Posted by Jonathan Maus (Publisher/Editor) on October 7th, 2019 at 4:14 pm
“They are an absurdly obvious idea and it’s even more absurd that the federal government had to give us permission.”
— Jarrett Walker, transit consultant
Just days before New Yorkers marveled in the success of a bus lane project on a major street in Manhattan, Portlanders who want transit to play a more dominant role on our streets received some very good news.
Late last month, the Portland Bureau of Transportation received approval from the Federal Highway Administration to use red coloring on bus-only lanes. Since the use of red to designate bus-only lanes hasn’t been fully adopted into the FHWA’s Manual on Uniform Traffic Control Devices (MUTCD), cities that want to use the treatment have had to “request to experiment”. After going through an application process, Portland is now on the list of cities sanctioned to use the color. (PBOT went through a similar process with their use of green to designate bike lanes.)
Red lanes have proven to be very effective in keeping automobile users out of the way of bus operators and in speeding up transit trips. San Francisco has used the treatment since 2012 and other cities including Minneapolis, Seattle, New York City, and Washington D.C. have followed suit.
Jarrett Walker, an author and consultant who helps cities improve bus service, says red bus lanes are a no-brainer. “They are an absurdly obvious idea and it’s even more absurd that the federal government had to give us permission,” he shared in an email this morning.
“If all goes according to plan we could have a pilot coming to council for approval in February 2020.”
— Jamey Duhamel, Commissioner Chloe Eudaly Policy Advisor
The use of red bus lanes will be a major weapon in PBOT’s arsenal to boost bus ridership and it’s seen a central element of Transportation Commissioner Chloe Eudaly’s Rose Lane Project (a.k.a. Red Lane Project). Eudaly’s Policy Director Jamey Duhamel confirmed the federal approval with us last week and said, “Our Rose Lane Project is full steam ahead.”
Launched back in June, the Rose Lane Project is part of the Portland’s effort to battle both congestion and climate change. Funding for the project comes from the $2.5 million Portland earned by being named one of the 20 cities to take part in the Bloomberg American Cities Climate Challenge. Mayor Ted Wheeler mentioned red lanes in testimony on Capitol Hill back in July when he told the Senate Democrats Special Committee on the Climate Crisis that, “PBOT is studying how best to roll out transit priority investments across Portland’s most congested corridors through the Rose Lane project vision.” Wheeler said dedicated lanes for buses will make transit a, “more attractive and reliable option for more people” and said the entire network would be planned and ready for implementation by the end of 2020.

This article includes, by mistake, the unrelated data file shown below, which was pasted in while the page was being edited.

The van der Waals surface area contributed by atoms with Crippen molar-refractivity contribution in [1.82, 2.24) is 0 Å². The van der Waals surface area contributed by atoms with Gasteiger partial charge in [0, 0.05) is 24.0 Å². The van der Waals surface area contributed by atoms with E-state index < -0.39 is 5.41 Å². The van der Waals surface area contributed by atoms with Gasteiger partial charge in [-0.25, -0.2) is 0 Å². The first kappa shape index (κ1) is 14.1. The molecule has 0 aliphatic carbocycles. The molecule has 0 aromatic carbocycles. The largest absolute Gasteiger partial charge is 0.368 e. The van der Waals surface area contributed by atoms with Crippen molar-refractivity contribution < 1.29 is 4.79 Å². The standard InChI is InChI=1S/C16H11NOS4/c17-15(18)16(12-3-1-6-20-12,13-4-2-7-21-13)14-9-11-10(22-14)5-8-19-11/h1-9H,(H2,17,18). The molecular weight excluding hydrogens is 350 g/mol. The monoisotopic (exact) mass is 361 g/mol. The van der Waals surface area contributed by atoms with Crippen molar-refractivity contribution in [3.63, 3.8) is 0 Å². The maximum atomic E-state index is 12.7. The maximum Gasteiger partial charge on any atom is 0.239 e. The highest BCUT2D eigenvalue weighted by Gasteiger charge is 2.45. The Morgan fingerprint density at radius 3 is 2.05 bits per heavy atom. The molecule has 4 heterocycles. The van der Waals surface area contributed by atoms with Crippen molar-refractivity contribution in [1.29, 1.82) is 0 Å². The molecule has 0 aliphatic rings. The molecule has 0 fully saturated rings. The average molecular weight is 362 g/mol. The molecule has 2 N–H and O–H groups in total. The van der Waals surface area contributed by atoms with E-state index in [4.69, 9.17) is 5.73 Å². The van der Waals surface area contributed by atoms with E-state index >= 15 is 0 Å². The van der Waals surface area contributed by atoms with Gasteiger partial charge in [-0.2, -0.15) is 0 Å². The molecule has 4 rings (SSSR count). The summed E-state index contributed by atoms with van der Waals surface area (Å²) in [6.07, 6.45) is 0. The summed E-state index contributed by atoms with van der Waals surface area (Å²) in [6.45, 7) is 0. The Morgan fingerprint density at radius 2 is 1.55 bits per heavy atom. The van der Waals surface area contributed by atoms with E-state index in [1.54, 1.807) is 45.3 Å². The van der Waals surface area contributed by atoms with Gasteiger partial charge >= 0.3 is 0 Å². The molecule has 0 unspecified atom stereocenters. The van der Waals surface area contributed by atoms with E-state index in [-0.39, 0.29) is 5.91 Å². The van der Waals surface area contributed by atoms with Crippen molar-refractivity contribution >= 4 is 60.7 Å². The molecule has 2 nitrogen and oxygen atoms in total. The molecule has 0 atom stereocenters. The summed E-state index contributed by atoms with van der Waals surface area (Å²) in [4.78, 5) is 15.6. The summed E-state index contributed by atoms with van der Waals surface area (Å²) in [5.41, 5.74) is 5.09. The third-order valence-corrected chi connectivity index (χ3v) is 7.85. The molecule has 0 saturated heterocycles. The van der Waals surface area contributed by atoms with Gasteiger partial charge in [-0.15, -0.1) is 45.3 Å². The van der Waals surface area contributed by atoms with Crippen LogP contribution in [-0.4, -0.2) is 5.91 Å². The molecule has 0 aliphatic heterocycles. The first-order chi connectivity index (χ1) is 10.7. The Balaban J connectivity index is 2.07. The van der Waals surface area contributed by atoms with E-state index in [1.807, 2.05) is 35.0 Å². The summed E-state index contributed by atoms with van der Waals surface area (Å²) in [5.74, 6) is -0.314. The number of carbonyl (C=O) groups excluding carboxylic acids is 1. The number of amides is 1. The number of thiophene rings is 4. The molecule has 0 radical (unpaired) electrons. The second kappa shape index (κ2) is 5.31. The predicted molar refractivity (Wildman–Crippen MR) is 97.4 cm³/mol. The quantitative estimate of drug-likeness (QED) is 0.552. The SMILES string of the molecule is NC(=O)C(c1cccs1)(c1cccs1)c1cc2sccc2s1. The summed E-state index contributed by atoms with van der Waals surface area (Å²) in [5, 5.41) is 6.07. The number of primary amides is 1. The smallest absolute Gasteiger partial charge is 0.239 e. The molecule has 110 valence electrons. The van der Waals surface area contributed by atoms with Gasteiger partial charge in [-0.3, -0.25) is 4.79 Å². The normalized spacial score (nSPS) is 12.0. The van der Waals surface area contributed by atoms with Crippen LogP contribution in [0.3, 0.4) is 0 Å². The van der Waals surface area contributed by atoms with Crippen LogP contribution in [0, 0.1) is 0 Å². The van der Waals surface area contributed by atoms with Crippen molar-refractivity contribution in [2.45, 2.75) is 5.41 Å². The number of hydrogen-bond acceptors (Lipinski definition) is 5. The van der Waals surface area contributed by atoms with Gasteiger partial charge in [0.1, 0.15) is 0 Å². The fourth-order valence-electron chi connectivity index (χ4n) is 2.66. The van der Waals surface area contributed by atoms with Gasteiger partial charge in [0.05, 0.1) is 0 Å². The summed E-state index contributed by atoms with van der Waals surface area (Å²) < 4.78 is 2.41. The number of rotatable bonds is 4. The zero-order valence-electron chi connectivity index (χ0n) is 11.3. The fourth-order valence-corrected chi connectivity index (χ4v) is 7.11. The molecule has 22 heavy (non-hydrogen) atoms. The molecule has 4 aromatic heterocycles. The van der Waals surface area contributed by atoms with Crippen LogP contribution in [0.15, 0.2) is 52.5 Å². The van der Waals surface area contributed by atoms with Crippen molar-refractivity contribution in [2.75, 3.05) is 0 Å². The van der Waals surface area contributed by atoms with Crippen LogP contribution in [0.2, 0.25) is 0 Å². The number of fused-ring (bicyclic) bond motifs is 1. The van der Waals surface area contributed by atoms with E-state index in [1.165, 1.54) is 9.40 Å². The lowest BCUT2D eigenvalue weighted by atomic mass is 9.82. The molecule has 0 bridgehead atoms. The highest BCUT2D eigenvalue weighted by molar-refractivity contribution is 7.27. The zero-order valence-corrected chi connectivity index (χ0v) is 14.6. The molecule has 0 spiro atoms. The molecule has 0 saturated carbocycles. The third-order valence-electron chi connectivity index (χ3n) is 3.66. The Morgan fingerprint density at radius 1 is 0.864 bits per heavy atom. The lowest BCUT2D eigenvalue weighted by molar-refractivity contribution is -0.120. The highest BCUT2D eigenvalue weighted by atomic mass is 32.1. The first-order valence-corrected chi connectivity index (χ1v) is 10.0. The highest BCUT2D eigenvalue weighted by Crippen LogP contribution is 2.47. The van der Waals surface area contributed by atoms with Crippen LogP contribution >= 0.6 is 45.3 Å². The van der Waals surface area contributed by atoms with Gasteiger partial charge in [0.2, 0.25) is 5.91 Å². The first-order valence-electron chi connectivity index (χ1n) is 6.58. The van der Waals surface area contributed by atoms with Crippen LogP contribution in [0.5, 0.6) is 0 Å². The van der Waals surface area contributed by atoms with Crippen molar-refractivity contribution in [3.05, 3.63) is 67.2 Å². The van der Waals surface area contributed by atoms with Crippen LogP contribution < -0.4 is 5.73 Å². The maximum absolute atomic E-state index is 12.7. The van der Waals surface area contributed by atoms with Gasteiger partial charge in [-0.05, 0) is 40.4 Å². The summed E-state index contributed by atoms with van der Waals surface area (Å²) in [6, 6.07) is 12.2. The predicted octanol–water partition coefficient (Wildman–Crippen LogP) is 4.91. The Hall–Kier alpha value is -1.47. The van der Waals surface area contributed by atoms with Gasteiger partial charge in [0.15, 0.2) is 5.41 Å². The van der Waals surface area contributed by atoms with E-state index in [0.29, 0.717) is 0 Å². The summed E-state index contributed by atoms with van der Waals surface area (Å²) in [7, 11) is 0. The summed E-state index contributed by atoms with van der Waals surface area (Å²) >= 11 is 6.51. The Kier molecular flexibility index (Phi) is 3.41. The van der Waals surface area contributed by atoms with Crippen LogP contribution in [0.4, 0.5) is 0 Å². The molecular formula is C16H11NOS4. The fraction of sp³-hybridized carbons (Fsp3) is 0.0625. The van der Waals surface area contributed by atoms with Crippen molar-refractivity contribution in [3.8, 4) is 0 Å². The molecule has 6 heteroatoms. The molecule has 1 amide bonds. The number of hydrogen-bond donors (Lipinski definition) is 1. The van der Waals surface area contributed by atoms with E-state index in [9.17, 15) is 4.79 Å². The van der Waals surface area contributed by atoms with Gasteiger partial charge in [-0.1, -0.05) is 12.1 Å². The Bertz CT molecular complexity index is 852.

A list of 25 potential bus priority routes were adopted in June 2018 when council passed the Enhanced Transit Corridors (ETC) plan. That plan identified 15 central city (two of which – SW Madison and NE Everett — have already been implemented) and 10 regional routes that could be turning red (see maps below). 11 of the central city routes are likely to come with a “low-stress” cycling facility.
Duhamel and her team have been massaging the politics and meeting with community groups about the project for almost a year now. The bulk of their work has been to identify specific locations and designs. She told me last week that a special City Council work session on the project will take place on November 7th in east Portland. At that meeting Eudaly and her staff will share a report on the project and solicit feedback from Wheeler and other commissioners.
“If all goes according to plan,” Duhamel says, “we could have a pilot coming to council for approval in February 2020.”
After adding bus-only lanes to short segments of SW Madison and Everett earlier this year, PBOT is poised to begin construction on a bus lane on Burnside soon. We’ve asked PBOT for an update on where and when they’ll paint our first red lane and will update this story when we hear back.
If you’re a fan of better bus service, send TriMet feedback or attend an open house on their coming service updates.